Monday, July 27, 2009

I wouldn't consider myself a gardener of any real kind, but I do have a kind of green thumb. I live at the base of a granite mountain where the soil depth in some places reaches nearly 1/2 inch. Below that is solid rock. It makes for a great foundation for a house, but a really lousy garden. Still I have plenty of flowers and color around the house and along our drive, even some nice trees. True, the flowers are essentially in containers built in to the side of the hill and it took a backhoe to dig the holes for the trees, but we still have lots of flowers, all of a kind the rabbits won't eat. I have no idea why but the majority of the flowers the rabbits don't eat are yellow, as are the blooms of the natural brush around the house. Basic color may be the same, but each flower has a distinctive smell, shape and size. Actually they are nothing alike in some ways and very similar in others. God is so imaginative in how he blended plants and colors all to live and flourish side by side. Their distintives define them. There is nothing wrong with being different. God made yellow roses with their thorns, yellow poppies with their heroin, yellow Marigolds with their natural poison and yellow sunflowers with their life giving seeds. And they will all grow together beautifully in the same garden. Their distinctives only define what an how they are useful. I wish churches were more like flowers. Have all the distinctives you want without being devisive. Let your distinctives define, not divide. A yellow poppy could be addictive or medicinal, depending on how it is used. A dandilion could be a weed in a lawn or part of a dinner salad. Fifteen years ago at a Promise Keepers Pastors conference in Atlanta Georgia I signed a pledge to focus my ministry on how we are alike in Christ, letting my distinctives define, not divide. The garden I grow in now is far mor beautiful than it ever was before. My real goal is not to get people in church but in Christ. Col 1:27 "Christ in you , the hope of Glory. the shack study guide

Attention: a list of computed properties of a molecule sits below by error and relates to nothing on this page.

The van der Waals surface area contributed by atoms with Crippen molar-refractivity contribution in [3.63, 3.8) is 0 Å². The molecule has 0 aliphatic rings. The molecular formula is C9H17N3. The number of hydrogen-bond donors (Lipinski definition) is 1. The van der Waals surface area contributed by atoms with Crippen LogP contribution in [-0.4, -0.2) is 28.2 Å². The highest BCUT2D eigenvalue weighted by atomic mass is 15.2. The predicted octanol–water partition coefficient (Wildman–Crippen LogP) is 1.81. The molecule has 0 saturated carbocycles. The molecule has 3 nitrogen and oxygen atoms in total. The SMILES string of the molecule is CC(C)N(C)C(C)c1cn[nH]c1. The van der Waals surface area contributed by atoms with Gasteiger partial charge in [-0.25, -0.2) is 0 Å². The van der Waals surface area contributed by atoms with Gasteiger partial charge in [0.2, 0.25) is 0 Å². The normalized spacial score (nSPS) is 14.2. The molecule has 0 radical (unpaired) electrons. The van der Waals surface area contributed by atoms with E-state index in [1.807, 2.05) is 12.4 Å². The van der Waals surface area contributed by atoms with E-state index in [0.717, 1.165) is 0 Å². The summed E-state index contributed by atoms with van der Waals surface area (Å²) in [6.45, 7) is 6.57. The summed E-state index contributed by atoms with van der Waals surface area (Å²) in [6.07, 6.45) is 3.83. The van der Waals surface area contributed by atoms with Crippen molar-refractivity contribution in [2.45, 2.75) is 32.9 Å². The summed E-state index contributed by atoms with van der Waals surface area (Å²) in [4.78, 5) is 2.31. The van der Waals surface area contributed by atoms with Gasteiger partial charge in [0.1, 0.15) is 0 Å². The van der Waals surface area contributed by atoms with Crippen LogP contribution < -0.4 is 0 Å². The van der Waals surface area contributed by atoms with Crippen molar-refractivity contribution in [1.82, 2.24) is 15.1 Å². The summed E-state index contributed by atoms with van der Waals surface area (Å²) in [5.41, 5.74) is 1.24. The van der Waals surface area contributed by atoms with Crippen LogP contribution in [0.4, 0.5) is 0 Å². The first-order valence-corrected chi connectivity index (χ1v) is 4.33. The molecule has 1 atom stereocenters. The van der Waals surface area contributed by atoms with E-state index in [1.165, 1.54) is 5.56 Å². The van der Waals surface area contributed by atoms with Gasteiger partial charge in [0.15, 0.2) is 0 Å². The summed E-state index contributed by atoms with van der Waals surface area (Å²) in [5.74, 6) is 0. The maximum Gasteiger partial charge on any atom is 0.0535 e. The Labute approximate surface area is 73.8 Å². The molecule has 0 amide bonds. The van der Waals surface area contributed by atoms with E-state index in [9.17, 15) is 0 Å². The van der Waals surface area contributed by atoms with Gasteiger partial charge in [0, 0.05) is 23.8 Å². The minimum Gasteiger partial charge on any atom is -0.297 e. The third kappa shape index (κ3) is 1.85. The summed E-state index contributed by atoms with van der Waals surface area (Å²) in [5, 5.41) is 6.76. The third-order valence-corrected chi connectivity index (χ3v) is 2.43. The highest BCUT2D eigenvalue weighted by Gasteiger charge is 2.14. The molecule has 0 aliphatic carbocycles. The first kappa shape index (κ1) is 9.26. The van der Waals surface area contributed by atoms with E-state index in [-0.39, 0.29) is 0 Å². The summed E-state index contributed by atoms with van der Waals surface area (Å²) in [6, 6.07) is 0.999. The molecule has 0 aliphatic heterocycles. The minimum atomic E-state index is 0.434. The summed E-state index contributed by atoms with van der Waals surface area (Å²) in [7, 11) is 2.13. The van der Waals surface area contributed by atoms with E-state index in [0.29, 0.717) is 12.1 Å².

Doni Brinkman said...

Great illustration as always.

counselingpastor said...

The illustration was thought provoking. Throughout Scripture God uses general revelation to let us know that He Is God (His eternal power, His divine nature), but also to define our uniqueness, our mortality, our value. Flowers as you mentioned, emit fragrances, their characteristics are evident , and their purposes have value. We may be aware that flowers and other products of nature may have negative uses, but we can choose to focus on the positive ones. Let's celebrate our individuality, allowing our gifts and talents and abilities to overflow with a fragrant aroma in the body of Christ, that we may be other-centered, encouraging, admonishing, instructing, and loving each other.